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Can Tweet sentence cause a jail sentence?

In one of the most bizarre stories of recent times, a British teenager has been arrested for a tweet in which no one swore, threatened, made racial or sexual statements. KitGuru considers how free a country can be when you’re not free to tweet an opinion.

Right now, in the UK, people are being arrested at the rate of about once a month for tweets.

While that number might seem low, you need to consider what people are being arrested for – how much these arrests are costing and what kind of state we might be living in, for example, by 2022.

People tend to tweet what is immediately on their minds. The impulse thought becomes your contribution to the world. Now these tweeted thoughts can lead to arrest. Thought police anyone ?

The idea of constantly monitoring what people think and then arresting them if the thoughts do not concur with what the authorities deem suitable is not new, but arrest on this basis is certainly looking more and more likely as things move forward.

In this latest case, the teenager who was arrested did not threaten anyone, did not swear or entice anyone to join a terrorist sect.

The tweet that caused the arrest was “You let your dad down I hope you know that”, which was aimed at a British athlete who failed to achieve his potential in the diving competition. The diver, Tom Daley, lost his father last year – which certainly puts the tweet into the ‘bad taste’ category – but cause for arrest in a free, western society?

Anyone who watches programmes like Mock The Week or who has seen Jimmy Carr live, will know just how offensive people can be. If we start to arrest people for non-terrorist/non-violent tweets, then how will we know where fascist dictatorships start and free press democracies end?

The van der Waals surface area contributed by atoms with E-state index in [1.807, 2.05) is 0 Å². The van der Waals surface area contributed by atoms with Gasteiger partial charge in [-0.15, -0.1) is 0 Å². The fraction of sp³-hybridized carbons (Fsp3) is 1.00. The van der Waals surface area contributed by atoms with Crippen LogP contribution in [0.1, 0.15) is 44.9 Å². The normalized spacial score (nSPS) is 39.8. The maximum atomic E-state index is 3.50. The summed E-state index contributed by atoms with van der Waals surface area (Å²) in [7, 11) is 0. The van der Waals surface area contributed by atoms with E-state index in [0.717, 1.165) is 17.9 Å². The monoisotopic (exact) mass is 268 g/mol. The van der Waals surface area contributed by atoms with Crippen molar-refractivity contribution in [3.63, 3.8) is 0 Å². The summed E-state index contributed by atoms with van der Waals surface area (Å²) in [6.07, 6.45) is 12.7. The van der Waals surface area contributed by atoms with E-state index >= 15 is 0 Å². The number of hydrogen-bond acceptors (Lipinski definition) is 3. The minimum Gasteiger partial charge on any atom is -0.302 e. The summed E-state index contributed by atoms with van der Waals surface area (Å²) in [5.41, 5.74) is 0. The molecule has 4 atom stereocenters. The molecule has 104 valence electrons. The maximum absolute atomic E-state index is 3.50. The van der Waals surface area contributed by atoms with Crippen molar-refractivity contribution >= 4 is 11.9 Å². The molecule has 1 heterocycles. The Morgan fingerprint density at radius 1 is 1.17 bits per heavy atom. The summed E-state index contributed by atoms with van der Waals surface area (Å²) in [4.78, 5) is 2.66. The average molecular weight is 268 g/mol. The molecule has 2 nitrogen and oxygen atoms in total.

Here’s a thought: Should Twitter pay for an advertising campaign that says “Tweeting what you think can lead to arrest, even if you’re not living in a fascist dictatorship or communist state”. You know, just to make sure Twitter users in a Western Democracy understand the dangers.

Tom Daley seen enticing fans, but a teenager ended up behind bars following a bad-taste tweet

KitGuru says: Not sure you could get away with this arrest in, say, the USA. Given how close the two countries are in terms of language, history and cultural beliefs – does the UK really want to be seen to increase police spending on arresting people for questionable tweets? If an American met with a British friend and exchanged tweets on this subject, could they be (a) fine in the US, but (b) be put behind bars in the UK. It just sounds daft.

Comment below or in the KitGuru forums.

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